Words by: Amy Castleton

Fonterra announced its 2019-20 results in mid-September. The co-op has returned to profit, illustrating that its refreshed strategy has been the right move. Fonterra made a profit of $659 million, up $1.3 billion from the previous financial year.

Fonterra did make several comments in its announcement that illustrated the second half of the year was much more difficult than the first half, owing to impacts from the pandemic. It does remain cautious, noting the outlook remains uncertain as the market continues to react to Covid-19.

Fonterra confirmed its 2019-20 farmgate milk price at $7.14/kg milksolids (MS), and a dividend of five cents, bringing the total cash payout to $7.19/kg MS. This is the highest milk price Fonterra has paid since the 2013-14 season. Earnings per share were 24c, meaning Fonterra has retained 19c. However, this will allow the co-op to pay down a significant amount of debt, keeping it in good shape in the uncertain economic climate.

Fonterra also announced a forecast dividend for the 2020-21 of 20 to 35c per share. And it has maintained its milk price forecast at $5.90-$6.90/kg MS.

The NZX milk price forecast for last season had ended up at $7.09/kg MS, closely aligned with Fonterra’s actual payout. Our forecast for the 2020-21 season currently sits at $6.78/kg MS, near the upper end of Fonterra’s forecast range.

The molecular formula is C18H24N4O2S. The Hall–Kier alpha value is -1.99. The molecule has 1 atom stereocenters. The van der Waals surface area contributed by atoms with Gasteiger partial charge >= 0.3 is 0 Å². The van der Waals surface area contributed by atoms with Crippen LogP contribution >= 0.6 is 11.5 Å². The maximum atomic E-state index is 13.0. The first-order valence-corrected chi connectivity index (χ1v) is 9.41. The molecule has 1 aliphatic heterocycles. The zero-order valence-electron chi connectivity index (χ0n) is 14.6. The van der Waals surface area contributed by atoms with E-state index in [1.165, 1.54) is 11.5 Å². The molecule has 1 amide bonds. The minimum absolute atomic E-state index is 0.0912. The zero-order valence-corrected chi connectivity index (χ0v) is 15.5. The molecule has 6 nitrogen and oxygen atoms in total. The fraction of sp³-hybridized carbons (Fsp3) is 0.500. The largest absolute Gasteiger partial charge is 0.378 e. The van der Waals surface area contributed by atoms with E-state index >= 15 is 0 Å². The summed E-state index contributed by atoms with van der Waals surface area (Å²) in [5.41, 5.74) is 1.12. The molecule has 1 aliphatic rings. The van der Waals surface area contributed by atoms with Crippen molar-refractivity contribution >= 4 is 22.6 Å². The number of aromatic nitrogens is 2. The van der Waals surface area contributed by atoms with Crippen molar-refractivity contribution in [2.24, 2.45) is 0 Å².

The 3.6% lift in prices at the September 15 Global Dairy Trade (GDT) event has supported the NZX milk price. The forward view using prices for dairy commodity futures on the NZX Dairy Derivatives market is also reasonably positive at the time of writing, with some increases expected through the remainder of NZ’s dairy season.

Pricing for commodities will start to be more influenced by NZ milk production over the next few months as we make our way through spring. At this stage we look to be doing well, with cows in good condition and soil moisture much improved.

Milk supplies are also growing significantly in Australia and the United States, while the European Union is tracking relatively flat and South America is mixed. Argentine milk production has been growing, though no doubt economic factors will start to have some impact. Poor weather, along with the struggle to keep Covid-19 contained, has seen milk production fall in Brazil.

All in all there is plenty of milk to go around. However demand remains volatile. It’s difficult to predict whether businesses will be able to operate and what demand will be at the consumer level, making both buying and selling difficult. Demand remains stronger for milk powders than for milk fats, as this part of the market is a little more stable. Chinese demand pulled back a little at the September 15 GDT event, notably for whole milk powder. However we expect this indicates China has completed its buying to enter product into the country after January 1. From January 1 a 0% tariff applies to NZ-sourced milk powder, up to a safeguard level of 179,137 tonnes. China had started its typical buying for this earlier than usual this year, to ensure there were no supply chain issues due to the pandemic.

  • Amy Castleton, senior dairy analyst at NZX Agri.